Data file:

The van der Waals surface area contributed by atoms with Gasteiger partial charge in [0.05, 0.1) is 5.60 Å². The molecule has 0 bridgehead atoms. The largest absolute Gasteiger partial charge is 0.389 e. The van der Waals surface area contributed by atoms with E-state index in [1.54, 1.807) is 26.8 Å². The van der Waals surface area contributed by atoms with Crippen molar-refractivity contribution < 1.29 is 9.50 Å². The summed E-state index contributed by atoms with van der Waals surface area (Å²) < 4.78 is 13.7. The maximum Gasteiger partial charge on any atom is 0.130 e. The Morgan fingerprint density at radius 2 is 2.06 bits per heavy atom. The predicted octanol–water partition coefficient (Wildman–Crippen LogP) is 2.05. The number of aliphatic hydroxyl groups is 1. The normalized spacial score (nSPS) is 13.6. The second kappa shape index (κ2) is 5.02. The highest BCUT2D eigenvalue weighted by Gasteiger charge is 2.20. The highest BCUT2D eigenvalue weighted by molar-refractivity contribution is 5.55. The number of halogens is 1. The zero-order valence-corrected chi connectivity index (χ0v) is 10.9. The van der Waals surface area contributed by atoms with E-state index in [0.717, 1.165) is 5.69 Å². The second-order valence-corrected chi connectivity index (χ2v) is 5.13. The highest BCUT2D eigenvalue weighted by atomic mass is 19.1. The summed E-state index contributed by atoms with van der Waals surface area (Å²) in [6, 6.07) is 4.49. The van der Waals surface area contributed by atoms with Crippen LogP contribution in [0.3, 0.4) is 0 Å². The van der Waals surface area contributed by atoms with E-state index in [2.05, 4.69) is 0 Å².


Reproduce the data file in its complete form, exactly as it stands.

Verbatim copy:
The van der Waals surface area contributed by atoms with Gasteiger partial charge in [0.05, 0.1) is 5.60 Å². The molecule has 0 bridgehead atoms. The largest absolute Gasteiger partial charge is 0.389 e. The van der Waals surface area contributed by atoms with E-state index in [1.54, 1.807) is 26.8 Å². The van der Waals surface area contributed by atoms with Crippen molar-refractivity contribution < 1.29 is 9.50 Å². The summed E-state index contributed by atoms with van der Waals surface area (Å²) < 4.78 is 13.7. The maximum Gasteiger partial charge on any atom is 0.130 e. The Morgan fingerprint density at radius 2 is 2.06 bits per heavy atom. The predicted octanol–water partition coefficient (Wildman–Crippen LogP) is 2.05. The number of aliphatic hydroxyl groups is 1. The normalized spacial score (nSPS) is 13.6. The second kappa shape index (κ2) is 5.02. The highest BCUT2D eigenvalue weighted by Gasteiger charge is 2.20. The highest BCUT2D eigenvalue weighted by molar-refractivity contribution is 5.55. The number of halogens is 1. The zero-order valence-corrected chi connectivity index (χ0v) is 10.9. The van der Waals surface area contributed by atoms with E-state index in [0.717, 1.165) is 5.69 Å². The second-order valence-corrected chi connectivity index (χ2v) is 5.13. The highest BCUT2D eigenvalue weighted by atomic mass is 19.1. The summed E-state index contributed by atoms with van der Waals surface area (Å²) in [6, 6.07) is 4.49. The van der Waals surface area contributed by atoms with Crippen LogP contribution in [0.3, 0.4) is 0 Å². The van der Waals surface area contributed by atoms with E-state index in [2.05, 4.69) is 0 Å².